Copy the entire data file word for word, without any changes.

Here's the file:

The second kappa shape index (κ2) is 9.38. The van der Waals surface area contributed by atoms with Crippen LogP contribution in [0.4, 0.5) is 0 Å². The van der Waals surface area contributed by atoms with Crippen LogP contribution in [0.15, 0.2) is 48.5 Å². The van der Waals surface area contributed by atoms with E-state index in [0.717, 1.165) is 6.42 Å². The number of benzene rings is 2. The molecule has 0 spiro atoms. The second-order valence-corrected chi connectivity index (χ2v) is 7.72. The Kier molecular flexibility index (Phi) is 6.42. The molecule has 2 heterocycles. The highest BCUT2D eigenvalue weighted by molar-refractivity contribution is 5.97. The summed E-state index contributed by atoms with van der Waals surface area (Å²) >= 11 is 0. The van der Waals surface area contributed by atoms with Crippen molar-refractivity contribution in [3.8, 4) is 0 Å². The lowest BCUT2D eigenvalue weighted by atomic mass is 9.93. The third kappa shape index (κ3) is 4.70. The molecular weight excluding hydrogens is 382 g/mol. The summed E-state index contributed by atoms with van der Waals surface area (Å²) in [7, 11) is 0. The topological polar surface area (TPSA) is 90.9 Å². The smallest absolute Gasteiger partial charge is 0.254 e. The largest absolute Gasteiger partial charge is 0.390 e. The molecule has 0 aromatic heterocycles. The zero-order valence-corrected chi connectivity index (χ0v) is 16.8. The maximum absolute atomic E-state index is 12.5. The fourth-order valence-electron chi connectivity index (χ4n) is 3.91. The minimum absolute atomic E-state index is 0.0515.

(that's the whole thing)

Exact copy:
The second kappa shape index (κ2) is 9.38. The van der Waals surface area contributed by atoms with Crippen LogP contribution in [0.4, 0.5) is 0 Å². The van der Waals surface area contributed by atoms with Crippen LogP contribution in [0.15, 0.2) is 48.5 Å². The van der Waals surface area contributed by atoms with E-state index in [0.717, 1.165) is 6.42 Å². The number of benzene rings is 2. The molecule has 0 spiro atoms. The second-order valence-corrected chi connectivity index (χ2v) is 7.72. The Kier molecular flexibility index (Phi) is 6.42. The molecule has 2 heterocycles. The highest BCUT2D eigenvalue weighted by molar-refractivity contribution is 5.97. The summed E-state index contributed by atoms with van der Waals surface area (Å²) >= 11 is 0. The van der Waals surface area contributed by atoms with Crippen molar-refractivity contribution in [3.8, 4) is 0 Å². The lowest BCUT2D eigenvalue weighted by atomic mass is 9.93. The third kappa shape index (κ3) is 4.70. The molecular weight excluding hydrogens is 382 g/mol. The summed E-state index contributed by atoms with van der Waals surface area (Å²) in [7, 11) is 0. The topological polar surface area (TPSA) is 90.9 Å². The smallest absolute Gasteiger partial charge is 0.254 e. The largest absolute Gasteiger partial charge is 0.390 e. The molecule has 0 aromatic heterocycles. The zero-order valence-corrected chi connectivity index (χ0v) is 16.8. The maximum absolute atomic E-state index is 12.5. The fourth-order valence-electron chi connectivity index (χ4n) is 3.91. The minimum absolute atomic E-state index is 0.0515.